On the cover of this book is a CBC Canada Reads sticker as well as a Governor General’s Literary Award Winner sticker. On the spine, in my local public library, is a young adult sticker. As a result, you might be inclined to pick this up for your teenager. Before you do, consider the following.
Although the story is about a 17-year-old gay boy/girl, younger teens and tweens will be tempted to pick it up. They may not be emotionally prepared for the content. Personally, I would recommend this for 18-year-olds, perhaps 16-year-olds. I know that teenagers can be obsessed with sex, alcohol, and drugs and are able to find anything on the Internet. However, I found this book to be overkill. They talk about masturbating, vaginally and anally, with the crucifixes, Barbie dolls, and drug pipes. They discuss their parents using strap-ons and dressing up in fluffy animal costumes as they secretly go through their parents’ sex toys while stoned on bought or stolen drugs and alcohol. Any sexual act, with any item or any person that you can imagine, is mentioned in the crudest vocabulary possible.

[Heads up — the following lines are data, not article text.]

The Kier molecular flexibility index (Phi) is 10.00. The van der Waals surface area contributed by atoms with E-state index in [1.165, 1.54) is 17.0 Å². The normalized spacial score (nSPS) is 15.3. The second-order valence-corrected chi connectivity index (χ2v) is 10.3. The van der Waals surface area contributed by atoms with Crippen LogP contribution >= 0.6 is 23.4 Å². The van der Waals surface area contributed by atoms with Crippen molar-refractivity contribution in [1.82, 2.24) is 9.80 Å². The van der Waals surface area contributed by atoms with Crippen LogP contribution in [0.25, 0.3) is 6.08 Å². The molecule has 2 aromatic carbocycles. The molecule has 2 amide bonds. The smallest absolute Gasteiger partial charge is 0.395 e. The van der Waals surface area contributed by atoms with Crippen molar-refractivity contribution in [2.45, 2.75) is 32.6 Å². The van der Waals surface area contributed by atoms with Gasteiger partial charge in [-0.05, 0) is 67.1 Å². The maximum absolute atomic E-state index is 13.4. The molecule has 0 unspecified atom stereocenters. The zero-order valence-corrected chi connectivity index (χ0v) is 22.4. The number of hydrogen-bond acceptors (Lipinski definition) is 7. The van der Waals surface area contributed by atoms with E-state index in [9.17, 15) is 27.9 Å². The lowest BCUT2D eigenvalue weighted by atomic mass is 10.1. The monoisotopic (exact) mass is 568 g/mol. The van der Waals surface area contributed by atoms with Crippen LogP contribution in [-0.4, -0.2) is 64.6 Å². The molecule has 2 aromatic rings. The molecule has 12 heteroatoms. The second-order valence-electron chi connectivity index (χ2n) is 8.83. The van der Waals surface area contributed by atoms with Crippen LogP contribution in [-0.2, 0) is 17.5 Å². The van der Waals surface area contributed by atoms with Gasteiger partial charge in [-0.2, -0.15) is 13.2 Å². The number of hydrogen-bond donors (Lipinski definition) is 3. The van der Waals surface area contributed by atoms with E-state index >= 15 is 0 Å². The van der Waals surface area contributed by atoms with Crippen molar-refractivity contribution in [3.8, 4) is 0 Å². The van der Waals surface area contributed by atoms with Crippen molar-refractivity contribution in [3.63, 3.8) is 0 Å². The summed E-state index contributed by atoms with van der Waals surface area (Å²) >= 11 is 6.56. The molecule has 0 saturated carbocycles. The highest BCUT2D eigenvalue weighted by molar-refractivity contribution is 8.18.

I felt deeply sorry for the gay teenager but was hoping he had plans for something better. Unfortunately he was unable to transcend the shallow, meaninglessness of his environment. As well, after trudging through all this overkill and extreme drama, I was disappointed that the ending was so predictable.
I feel the messages about bullying, isolation, loneliness, self identity, suicide, family violence, goals and dreams, and the artificiality of modern life are lost in the raw vulgarity of the text. Too bad. With less, it could’ve been so much more.